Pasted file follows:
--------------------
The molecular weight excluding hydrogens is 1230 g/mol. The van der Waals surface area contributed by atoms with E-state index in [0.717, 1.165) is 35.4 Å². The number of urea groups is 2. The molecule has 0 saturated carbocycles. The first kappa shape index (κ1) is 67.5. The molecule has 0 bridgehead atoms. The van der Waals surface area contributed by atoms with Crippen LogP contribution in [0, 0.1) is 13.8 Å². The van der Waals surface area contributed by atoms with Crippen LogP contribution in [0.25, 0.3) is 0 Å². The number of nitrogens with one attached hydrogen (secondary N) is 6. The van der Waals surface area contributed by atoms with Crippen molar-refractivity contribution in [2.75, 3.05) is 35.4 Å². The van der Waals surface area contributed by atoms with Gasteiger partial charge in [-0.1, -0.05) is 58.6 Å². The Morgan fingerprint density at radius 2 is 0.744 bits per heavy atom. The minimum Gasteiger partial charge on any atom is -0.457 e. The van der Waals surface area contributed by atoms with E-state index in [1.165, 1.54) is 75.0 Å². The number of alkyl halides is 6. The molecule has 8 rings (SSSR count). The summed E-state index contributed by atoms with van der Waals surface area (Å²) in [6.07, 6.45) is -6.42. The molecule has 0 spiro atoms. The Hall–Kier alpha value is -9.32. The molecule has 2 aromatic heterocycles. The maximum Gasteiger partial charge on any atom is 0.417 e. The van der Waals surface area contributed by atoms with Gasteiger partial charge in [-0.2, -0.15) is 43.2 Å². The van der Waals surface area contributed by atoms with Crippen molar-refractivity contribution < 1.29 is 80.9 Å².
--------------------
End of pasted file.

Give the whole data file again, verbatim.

The molecular weight excluding hydrogens is 1230 g/mol. The van der Waals surface area contributed by atoms with E-state index in [0.717, 1.165) is 35.4 Å². The number of urea groups is 2. The molecule has 0 saturated carbocycles. The first kappa shape index (κ1) is 67.5. The molecule has 0 bridgehead atoms. The van der Waals surface area contributed by atoms with Crippen LogP contribution in [0, 0.1) is 13.8 Å². The van der Waals surface area contributed by atoms with Crippen LogP contribution in [0.25, 0.3) is 0 Å². The number of nitrogens with one attached hydrogen (secondary N) is 6. The van der Waals surface area contributed by atoms with Crippen molar-refractivity contribution in [2.75, 3.05) is 35.4 Å². The van der Waals surface area contributed by atoms with Gasteiger partial charge in [-0.1, -0.05) is 58.6 Å². The Morgan fingerprint density at radius 2 is 0.744 bits per heavy atom. The minimum Gasteiger partial charge on any atom is -0.457 e. The van der Waals surface area contributed by atoms with E-state index in [1.165, 1.54) is 75.0 Å². The number of alkyl halides is 6. The molecule has 8 rings (SSSR count). The summed E-state index contributed by atoms with van der Waals surface area (Å²) in [6.07, 6.45) is -6.42. The molecule has 0 spiro atoms. The Hall–Kier alpha value is -9.32. The molecule has 2 aromatic heterocycles. The maximum Gasteiger partial charge on any atom is 0.417 e. The van der Waals surface area contributed by atoms with Gasteiger partial charge in [-0.2, -0.15) is 43.2 Å². The van der Waals surface area contributed by atoms with Crippen molar-refractivity contribution < 1.29 is 80.9 Å².